[vc_row row_type=”row” use_row_as_full_screen_section=”no” type=”full_width” text_align=”left” css_animation=””][vc_column][vc_column_text]Cloudspotters across the UK and Ireland have witnessed fantastic displays of rare ‘nacreous’ clouds over the first few days of February. The formations are also known as ‘mother of pearl clouds’ due to their beautiful bands of colour, which appear as the cloud’s ice crystals diffract the sunlight, separating it into its different wavelengths. While iridescent colours are seen in many cloud formations, they tend to look much more dramatic in nacreous formations because this cloud’s tiny ice crystals are very regular in size.
Officially known as polar stratospheric clouds, nacreous are typically only observed close to polar regions. They form much higher than most clouds – at altitudes of 10-15 miles (15-25 km), within the stratosphere. They’re only ever observed in winter, when moisture from the troposphere, the lower region of the atmosphere where weather happens, is lifted up into the stratosphere.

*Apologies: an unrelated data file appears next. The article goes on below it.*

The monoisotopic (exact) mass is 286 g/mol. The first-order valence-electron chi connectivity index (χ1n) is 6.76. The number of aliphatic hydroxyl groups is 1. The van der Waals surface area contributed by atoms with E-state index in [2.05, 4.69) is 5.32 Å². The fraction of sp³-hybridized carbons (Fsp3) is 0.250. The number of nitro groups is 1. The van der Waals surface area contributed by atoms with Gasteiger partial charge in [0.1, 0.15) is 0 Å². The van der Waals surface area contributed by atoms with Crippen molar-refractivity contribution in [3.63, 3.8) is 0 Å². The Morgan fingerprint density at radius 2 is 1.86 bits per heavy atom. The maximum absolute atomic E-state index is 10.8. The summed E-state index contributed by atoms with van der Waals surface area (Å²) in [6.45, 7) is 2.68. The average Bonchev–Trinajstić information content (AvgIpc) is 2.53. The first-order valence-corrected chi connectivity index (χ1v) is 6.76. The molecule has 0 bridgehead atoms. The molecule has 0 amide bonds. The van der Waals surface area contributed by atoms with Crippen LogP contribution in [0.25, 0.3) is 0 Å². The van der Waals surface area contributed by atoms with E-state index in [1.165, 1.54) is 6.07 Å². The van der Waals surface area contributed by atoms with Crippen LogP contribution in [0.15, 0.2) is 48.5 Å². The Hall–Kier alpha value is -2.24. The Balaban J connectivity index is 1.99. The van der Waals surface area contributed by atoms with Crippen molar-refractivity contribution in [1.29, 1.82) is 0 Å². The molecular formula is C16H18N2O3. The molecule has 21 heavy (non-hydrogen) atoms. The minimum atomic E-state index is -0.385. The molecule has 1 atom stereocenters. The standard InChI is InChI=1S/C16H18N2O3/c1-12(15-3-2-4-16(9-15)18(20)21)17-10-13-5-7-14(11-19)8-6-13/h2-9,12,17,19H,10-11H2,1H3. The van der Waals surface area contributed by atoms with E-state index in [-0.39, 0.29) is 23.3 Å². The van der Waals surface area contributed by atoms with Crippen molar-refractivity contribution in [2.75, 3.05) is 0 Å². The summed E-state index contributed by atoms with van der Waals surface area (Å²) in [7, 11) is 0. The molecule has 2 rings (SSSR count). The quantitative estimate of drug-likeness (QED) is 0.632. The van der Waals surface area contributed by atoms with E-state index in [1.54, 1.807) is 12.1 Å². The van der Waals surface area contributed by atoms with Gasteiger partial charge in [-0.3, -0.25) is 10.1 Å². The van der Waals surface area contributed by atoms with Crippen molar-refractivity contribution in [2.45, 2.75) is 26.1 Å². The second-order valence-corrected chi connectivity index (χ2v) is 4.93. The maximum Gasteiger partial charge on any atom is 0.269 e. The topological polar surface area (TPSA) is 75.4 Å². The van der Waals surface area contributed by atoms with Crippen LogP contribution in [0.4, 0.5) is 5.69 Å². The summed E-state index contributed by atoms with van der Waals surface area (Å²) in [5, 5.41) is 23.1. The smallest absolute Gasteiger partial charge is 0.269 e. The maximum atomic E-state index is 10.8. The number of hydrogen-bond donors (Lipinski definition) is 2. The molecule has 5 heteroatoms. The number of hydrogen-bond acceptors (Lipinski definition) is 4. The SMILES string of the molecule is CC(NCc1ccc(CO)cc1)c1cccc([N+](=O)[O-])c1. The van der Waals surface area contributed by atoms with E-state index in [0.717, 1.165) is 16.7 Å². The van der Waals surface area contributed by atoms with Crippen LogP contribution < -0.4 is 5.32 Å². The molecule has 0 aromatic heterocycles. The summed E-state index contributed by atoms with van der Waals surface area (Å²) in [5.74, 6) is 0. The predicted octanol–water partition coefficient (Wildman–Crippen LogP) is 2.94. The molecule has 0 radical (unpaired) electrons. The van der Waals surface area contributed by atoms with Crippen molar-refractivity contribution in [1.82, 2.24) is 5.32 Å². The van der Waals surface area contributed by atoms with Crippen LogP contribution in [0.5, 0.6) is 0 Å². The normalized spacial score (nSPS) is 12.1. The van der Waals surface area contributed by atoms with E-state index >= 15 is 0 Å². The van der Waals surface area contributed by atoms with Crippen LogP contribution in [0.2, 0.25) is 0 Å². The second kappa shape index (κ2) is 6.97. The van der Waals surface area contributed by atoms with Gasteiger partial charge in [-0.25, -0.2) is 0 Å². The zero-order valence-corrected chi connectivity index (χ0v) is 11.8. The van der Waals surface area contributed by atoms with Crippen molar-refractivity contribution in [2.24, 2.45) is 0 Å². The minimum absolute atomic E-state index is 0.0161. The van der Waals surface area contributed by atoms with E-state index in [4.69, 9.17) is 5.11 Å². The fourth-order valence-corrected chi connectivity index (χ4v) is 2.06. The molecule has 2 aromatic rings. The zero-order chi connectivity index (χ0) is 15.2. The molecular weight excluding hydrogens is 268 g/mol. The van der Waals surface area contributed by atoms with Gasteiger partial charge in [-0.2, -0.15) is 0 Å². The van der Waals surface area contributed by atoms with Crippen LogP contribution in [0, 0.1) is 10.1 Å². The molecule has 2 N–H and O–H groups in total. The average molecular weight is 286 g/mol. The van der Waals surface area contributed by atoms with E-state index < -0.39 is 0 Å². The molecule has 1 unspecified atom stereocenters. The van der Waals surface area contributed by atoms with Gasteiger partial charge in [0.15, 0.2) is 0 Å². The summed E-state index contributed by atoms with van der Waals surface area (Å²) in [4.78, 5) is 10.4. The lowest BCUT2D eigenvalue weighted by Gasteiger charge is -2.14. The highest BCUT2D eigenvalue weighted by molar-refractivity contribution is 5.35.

The Atlantic storm Henry that passed over Scotland on the 1st and 2nd of February might have contributed to lifting the moisture for these displays. But particularly low temperatures in the stratosphere over the UK have caused the perfect conditions for nacreous clouds. Cold stratospheric air that usually circulates around polar regions, known as the ‘stratospheric polar vortex’, has recently been displaced southwards to extend over the parts of the UK. It has resulted in a nacreous-cloud bonanza for British and Irish cloudspotters. Many fantastic photographs from this sighting have been added to the gallery.[/vc_column_text][vc_empty_space][/vc_column][/vc_row][vc_row row_type=”row” use_row_as_full_screen_section=”no” type=”full_width” text_align=”left” css_animation=””][vc_column][/vc_column][/vc_row]